Walk into The Morongo Valley Fruit Market today, and you will find an affable couple running a sparkling clean market, well-stocked with both organic and traditionally-farmed fruits and vegetables, fresh-baked breads, and tortillas. Area dates, citrus, and squash are prominently displayed. Local sourcing, as well as select items from throughout California, provide for a wide variety of farm fresh produce and specialty items. An outstanding feature for those who can’t make it to the Market on a regular basis, is a regular Produce Box program, with 2 drop off spots in the Coachella Valley, and Eric himself personally delivering each Produce Box throughout the Morongo Basin.

When asked of their toughest challenges, both immediately respond as many small business owners do, “the regulations and requirements are never ending and difficult to administer.” As new owners of a bustling business, a farm, and parents of 4-year-old Koda, the Wilson’s understand the commitments they have made. Garden casually defines her role, “(I do everything”) and speaks enthusiastically about their occasional pop-up pizza days in the parking lot and of future plans. “We’d like to expand the market as well as add a cafe. We have room to grow into behind the store.”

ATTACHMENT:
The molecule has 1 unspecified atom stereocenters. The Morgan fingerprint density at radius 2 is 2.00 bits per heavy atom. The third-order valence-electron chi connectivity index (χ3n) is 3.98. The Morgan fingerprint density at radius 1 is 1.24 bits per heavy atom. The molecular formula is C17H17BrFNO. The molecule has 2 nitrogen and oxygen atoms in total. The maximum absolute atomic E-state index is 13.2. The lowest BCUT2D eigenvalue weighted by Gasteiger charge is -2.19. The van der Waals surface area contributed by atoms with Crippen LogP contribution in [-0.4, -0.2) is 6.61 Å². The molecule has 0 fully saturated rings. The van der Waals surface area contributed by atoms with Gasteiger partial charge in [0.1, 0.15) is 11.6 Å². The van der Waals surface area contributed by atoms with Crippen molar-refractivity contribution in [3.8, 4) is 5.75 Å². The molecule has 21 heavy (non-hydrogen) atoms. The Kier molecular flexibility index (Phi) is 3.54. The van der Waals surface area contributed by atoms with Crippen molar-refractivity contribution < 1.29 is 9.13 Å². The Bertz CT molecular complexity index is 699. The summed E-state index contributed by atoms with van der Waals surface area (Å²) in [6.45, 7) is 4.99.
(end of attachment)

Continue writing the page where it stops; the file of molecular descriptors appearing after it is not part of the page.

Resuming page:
Eric has attended multiple National Veteran Farmer events, drawing as many as 3,000 to a single room. Here, attendees expand their knowledge through USDA, growers, suppliers, and scientific presentations. He speaks enthusiastically about future participation in these events as the Wilson family, their farm and the Morongo Valley Fruit Market grows.

Morongo Valley Fruit Market can be found on Instagram, Facebook and especially at: 49-643 29 Palms Hwy, Morongo Valley, CA Email: Eric@somewhereinthedesert.com